Sen. William Maclay of Pennsylvania
by Nick Ruggieri (Courtesy of Kim Baer, Pennsylvania Bar Association)
late April of 1789, Sen. William Maclay of Sunbury, Pennsylvania, began his
invaluable diary. Except for a few scattered notes taken by other senators and
Vice President Adams, this diary is the only source of the debates on the Senate
floor. Maclay, who had supported the ratification of the Constitution, quickly
became an opponent of most of the Federalist agenda and has been classified as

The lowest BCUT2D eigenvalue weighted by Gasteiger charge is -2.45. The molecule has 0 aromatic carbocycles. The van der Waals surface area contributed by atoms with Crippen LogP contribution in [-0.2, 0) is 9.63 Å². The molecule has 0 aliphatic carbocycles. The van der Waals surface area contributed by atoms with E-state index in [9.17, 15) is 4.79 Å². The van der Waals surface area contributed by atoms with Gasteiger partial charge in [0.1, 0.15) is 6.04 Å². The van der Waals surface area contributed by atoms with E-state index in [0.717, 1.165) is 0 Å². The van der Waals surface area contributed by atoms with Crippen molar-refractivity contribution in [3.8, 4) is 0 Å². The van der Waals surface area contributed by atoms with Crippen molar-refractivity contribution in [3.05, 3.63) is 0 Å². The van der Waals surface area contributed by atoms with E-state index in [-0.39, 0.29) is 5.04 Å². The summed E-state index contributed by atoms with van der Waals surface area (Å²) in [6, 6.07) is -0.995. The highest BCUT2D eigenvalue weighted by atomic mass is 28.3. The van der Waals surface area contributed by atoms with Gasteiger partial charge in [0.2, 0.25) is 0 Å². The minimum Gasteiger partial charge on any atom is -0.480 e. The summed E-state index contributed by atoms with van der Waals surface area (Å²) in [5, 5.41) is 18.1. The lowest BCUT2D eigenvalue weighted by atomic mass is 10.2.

the first Jeffersonian Republican. His caustic, sometimes witty, and generally
accurate diary stands just behind James Madison's notes from the Federal Convention
as the most important journal in American political and constitutional history.
Fortunately it has survived virtually intact.